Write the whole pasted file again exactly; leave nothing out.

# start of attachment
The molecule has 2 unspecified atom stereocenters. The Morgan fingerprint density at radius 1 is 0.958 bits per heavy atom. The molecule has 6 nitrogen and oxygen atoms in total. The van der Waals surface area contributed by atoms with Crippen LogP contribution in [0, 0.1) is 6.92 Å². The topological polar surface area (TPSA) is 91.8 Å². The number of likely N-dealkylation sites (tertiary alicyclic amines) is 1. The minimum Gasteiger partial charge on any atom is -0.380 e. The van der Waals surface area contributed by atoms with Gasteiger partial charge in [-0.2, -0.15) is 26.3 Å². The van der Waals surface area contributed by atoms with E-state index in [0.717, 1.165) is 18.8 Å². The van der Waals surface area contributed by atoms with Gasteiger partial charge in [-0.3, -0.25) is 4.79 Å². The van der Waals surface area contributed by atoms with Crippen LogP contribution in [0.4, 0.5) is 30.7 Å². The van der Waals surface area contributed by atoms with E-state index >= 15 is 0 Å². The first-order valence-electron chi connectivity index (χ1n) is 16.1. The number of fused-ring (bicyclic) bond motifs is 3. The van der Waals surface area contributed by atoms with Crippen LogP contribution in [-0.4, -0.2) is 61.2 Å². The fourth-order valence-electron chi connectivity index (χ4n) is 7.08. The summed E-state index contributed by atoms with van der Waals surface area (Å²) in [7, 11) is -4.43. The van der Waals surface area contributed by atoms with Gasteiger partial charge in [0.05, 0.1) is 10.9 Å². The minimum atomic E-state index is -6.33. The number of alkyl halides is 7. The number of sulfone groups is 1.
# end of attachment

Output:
The molecule has 2 unspecified atom stereocenters. The Morgan fingerprint density at radius 1 is 0.958 bits per heavy atom. The molecule has 6 nitrogen and oxygen atoms in total. The van der Waals surface area contributed by atoms with Crippen LogP contribution in [0, 0.1) is 6.92 Å². The topological polar surface area (TPSA) is 91.8 Å². The number of likely N-dealkylation sites (tertiary alicyclic amines) is 1. The minimum Gasteiger partial charge on any atom is -0.380 e. The van der Waals surface area contributed by atoms with Gasteiger partial charge in [-0.2, -0.15) is 26.3 Å². The van der Waals surface area contributed by atoms with E-state index in [0.717, 1.165) is 18.8 Å². The van der Waals surface area contributed by atoms with Gasteiger partial charge in [-0.3, -0.25) is 4.79 Å². The van der Waals surface area contributed by atoms with Crippen LogP contribution in [0.4, 0.5) is 30.7 Å². The van der Waals surface area contributed by atoms with E-state index >= 15 is 0 Å². The first-order valence-electron chi connectivity index (χ1n) is 16.1. The number of fused-ring (bicyclic) bond motifs is 3. The van der Waals surface area contributed by atoms with Crippen LogP contribution in [-0.4, -0.2) is 61.2 Å². The fourth-order valence-electron chi connectivity index (χ4n) is 7.08. The summed E-state index contributed by atoms with van der Waals surface area (Å²) in [7, 11) is -4.43. The van der Waals surface area contributed by atoms with Gasteiger partial charge in [0.05, 0.1) is 10.9 Å². The minimum atomic E-state index is -6.33. The number of alkyl halides is 7. The number of sulfone groups is 1.